Medical history important in family trees
Museum, resources, provide guidance
Family trees are a valuable tool to find out about one's history, and one important piece of that is medical history.
When researching family trees, it is important to learn and record medical conditions of relatives, so that family members can make informed medical decisions.
"You want to know what [health conditions] to look out for," said Jeremiah Buntin, Barry County Museum historian. "There are many medical tests out, so it helps if you can narrow them down. If your family had a problem with heart disease or cancer, for instance, it gives you a direction."
"As a genealogist or the family record keeper, details you record could benefit future family members," said David Burton, civic communication specialist, University of Missouri Extension.
Such details can be found in family stories, obituaries, death certificates, census records, newspaper stories, and interviews, Burton said.
"One of the best places is the Missouri Digital Heritage website," Buntin said. "They list cause of death for the years 1910-1966, such as if they died from a heart condition [or something else]. Obituaries don't always tell you what they died of. Otherwise, you can go to the local health department, which will list the cause of death on a certificate if you are a direct relative."
When recording family histories, Burton said it is important to note the following:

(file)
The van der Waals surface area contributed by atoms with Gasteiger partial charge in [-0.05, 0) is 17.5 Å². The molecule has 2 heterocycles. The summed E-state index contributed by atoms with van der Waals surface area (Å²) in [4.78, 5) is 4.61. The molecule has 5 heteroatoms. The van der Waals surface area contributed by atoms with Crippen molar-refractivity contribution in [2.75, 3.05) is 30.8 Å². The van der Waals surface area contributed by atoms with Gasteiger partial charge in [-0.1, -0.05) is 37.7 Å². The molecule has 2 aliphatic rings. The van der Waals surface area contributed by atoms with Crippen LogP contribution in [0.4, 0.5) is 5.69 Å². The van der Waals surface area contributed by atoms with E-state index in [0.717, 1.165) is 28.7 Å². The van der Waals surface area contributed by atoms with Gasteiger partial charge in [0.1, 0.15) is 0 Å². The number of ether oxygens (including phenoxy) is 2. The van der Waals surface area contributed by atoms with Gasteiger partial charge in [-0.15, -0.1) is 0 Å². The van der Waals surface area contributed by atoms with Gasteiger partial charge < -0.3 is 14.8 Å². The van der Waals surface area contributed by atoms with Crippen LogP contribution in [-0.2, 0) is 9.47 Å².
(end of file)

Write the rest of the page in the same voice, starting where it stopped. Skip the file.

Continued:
• Birth and death dates if deceased, as well as cause of death
• Occupations, which might influence health
• Major illnesses such as cancer, heart disease or diabetes
• General patterns of ill health over the life of an individual
• Birth defects or stillborn children born to a family
• Allergies, both environmental and drug related
• Emotional or behavioral problems (depression, alcohol use, anxiety, etc)
• Chronic health problems like asthma or high blood pressure
• Vision and hearing problems
• General health routines, like tobacco use and diet
• Note the age of the person when health conditions were reported
"A log of family health history can be shared with family members and medical providers," Burton said. "We cannot even guess how the information could help future generations."
Burton developed a 20-page guide entitled, "The History of Me," which contains questions that can help guide a person toward preserving a personal history for future generations.
For additional questions about family trees, people may contact the Barry County Museum at 417-847-1640.